There is a woman I know who goes to a local gym in central Massachusetts. For the sake of this article, let’s call her Alice. Alice is there every day when the gym opens and starts her daily workout on the elliptical before moving over to the weight room. She is there every single day except for holidays. I don’t know her exact age but she is definitely over 50. She looks great and will probably live to be 100.
One of the things that we can seemingly all agree on these days is that nutrition can be quite confusing. Unfortunately, we live in a country in which the government and medical profession has been promoting the demonization of dietary for decades, but thankfully, that tide is starting to change. The scientific evidence is strong and getting stronger.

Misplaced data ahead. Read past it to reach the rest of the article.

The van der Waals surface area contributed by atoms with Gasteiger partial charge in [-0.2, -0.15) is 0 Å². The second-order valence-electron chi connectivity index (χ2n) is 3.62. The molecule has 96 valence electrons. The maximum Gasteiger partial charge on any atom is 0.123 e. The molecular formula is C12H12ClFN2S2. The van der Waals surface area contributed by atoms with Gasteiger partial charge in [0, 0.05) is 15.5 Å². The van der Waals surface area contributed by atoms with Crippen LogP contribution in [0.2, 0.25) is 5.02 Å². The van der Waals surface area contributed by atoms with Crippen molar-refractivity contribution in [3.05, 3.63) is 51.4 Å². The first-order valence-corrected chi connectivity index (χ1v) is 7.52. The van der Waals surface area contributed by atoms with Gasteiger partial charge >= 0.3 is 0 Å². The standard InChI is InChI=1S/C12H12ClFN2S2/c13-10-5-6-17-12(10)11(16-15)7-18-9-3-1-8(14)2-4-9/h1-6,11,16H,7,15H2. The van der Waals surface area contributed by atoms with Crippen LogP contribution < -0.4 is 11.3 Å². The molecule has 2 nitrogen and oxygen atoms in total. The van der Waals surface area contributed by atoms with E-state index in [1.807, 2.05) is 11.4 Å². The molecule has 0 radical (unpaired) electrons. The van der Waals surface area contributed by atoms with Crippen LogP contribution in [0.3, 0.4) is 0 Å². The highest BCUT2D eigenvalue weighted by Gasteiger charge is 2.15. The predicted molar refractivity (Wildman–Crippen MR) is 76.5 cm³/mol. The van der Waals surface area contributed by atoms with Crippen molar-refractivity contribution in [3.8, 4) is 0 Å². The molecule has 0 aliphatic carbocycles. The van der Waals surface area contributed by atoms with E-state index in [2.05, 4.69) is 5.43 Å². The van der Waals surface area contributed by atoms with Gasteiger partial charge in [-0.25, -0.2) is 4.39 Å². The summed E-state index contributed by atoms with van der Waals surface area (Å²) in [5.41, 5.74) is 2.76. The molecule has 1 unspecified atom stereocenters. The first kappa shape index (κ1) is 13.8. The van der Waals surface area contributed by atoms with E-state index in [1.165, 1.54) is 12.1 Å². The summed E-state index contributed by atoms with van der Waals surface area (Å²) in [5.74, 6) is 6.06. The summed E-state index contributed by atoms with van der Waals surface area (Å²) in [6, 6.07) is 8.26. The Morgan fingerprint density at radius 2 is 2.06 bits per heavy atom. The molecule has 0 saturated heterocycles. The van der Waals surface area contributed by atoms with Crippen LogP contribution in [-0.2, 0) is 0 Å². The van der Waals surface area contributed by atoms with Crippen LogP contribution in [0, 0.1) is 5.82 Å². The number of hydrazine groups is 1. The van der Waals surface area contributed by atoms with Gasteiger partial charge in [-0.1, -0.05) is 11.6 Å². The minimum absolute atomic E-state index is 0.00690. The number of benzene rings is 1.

Have you heard of the Danish concept of hygge? Hygge (pronounced hue-gah) is a Danish word that expresses the concept of a feeling or mood that comes by taking genuine pleasure in making ordinary, everyday moments more meaningful, beautiful or special. Simple examples include making a ritual out of making coffee and then lingering …
We all know that vegetables are good for you, which is something that every single dietary philosophy agrees on. It’s simply not possible to find a truly healthy person who doesn’t consume vegetables regularly. However, did you know that many traditional hunter-gatherer societies ate as many as 100 different species of plants? And this diversity of plant foods is severely lacking in today’s world.
A recent study conducted at the University of Michigan suggest that vitamin D deficiency in childhood may result in behavioral problems during adolescence, including aggressive behavior, anxiety and depressive moods. The study was done on school children in Bogotá, Colombia. Children with deficient blood vitamin D levels were almost twice as likely to develop behavior problems, as opposed to children who had higher levels of vitamin D.